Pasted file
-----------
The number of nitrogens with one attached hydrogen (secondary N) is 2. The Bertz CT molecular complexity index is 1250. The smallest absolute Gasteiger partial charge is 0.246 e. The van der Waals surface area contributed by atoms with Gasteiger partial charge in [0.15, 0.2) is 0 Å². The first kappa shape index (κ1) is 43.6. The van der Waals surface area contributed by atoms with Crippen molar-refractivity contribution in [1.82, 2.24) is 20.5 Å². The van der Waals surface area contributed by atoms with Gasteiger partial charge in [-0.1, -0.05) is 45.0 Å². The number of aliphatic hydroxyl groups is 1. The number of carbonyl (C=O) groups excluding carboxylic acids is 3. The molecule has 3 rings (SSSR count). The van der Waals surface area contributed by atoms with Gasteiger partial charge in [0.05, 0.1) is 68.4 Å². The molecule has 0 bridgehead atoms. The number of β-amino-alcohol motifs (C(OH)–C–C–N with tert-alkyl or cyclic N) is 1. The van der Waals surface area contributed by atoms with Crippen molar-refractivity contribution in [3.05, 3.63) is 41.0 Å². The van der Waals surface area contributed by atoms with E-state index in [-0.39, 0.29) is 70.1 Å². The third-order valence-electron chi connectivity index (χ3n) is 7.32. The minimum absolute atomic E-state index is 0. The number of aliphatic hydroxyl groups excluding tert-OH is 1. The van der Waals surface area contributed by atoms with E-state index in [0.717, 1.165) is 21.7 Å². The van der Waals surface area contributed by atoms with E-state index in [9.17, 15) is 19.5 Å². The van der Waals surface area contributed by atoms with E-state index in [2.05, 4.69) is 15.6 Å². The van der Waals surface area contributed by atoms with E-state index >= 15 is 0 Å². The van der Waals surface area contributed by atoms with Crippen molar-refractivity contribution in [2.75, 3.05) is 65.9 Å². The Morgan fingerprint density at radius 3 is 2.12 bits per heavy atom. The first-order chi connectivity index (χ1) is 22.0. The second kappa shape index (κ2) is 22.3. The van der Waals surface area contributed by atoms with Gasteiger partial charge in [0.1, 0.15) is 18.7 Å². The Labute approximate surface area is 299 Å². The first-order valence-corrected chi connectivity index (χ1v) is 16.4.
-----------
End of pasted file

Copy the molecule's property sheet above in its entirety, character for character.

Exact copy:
The number of nitrogens with one attached hydrogen (secondary N) is 2. The Bertz CT molecular complexity index is 1250. The smallest absolute Gasteiger partial charge is 0.246 e. The van der Waals surface area contributed by atoms with Gasteiger partial charge in [0.15, 0.2) is 0 Å². The first kappa shape index (κ1) is 43.6. The van der Waals surface area contributed by atoms with Crippen molar-refractivity contribution in [1.82, 2.24) is 20.5 Å². The van der Waals surface area contributed by atoms with Gasteiger partial charge in [-0.1, -0.05) is 45.0 Å². The number of aliphatic hydroxyl groups is 1. The number of carbonyl (C=O) groups excluding carboxylic acids is 3. The molecule has 3 rings (SSSR count). The van der Waals surface area contributed by atoms with Gasteiger partial charge in [0.05, 0.1) is 68.4 Å². The molecule has 0 bridgehead atoms. The number of β-amino-alcohol motifs (C(OH)–C–C–N with tert-alkyl or cyclic N) is 1. The van der Waals surface area contributed by atoms with Crippen molar-refractivity contribution in [3.05, 3.63) is 41.0 Å². The van der Waals surface area contributed by atoms with E-state index in [-0.39, 0.29) is 70.1 Å². The third-order valence-electron chi connectivity index (χ3n) is 7.32. The minimum absolute atomic E-state index is 0. The number of aliphatic hydroxyl groups excluding tert-OH is 1. The van der Waals surface area contributed by atoms with E-state index in [0.717, 1.165) is 21.7 Å². The van der Waals surface area contributed by atoms with E-state index in [9.17, 15) is 19.5 Å². The van der Waals surface area contributed by atoms with E-state index in [2.05, 4.69) is 15.6 Å². The van der Waals surface area contributed by atoms with E-state index >= 15 is 0 Å². The van der Waals surface area contributed by atoms with Crippen molar-refractivity contribution in [2.75, 3.05) is 65.9 Å². The Morgan fingerprint density at radius 3 is 2.12 bits per heavy atom. The first-order chi connectivity index (χ1) is 22.0. The second kappa shape index (κ2) is 22.3. The van der Waals surface area contributed by atoms with Gasteiger partial charge in [0.1, 0.15) is 18.7 Å². The Labute approximate surface area is 299 Å². The first-order valence-corrected chi connectivity index (χ1v) is 16.4.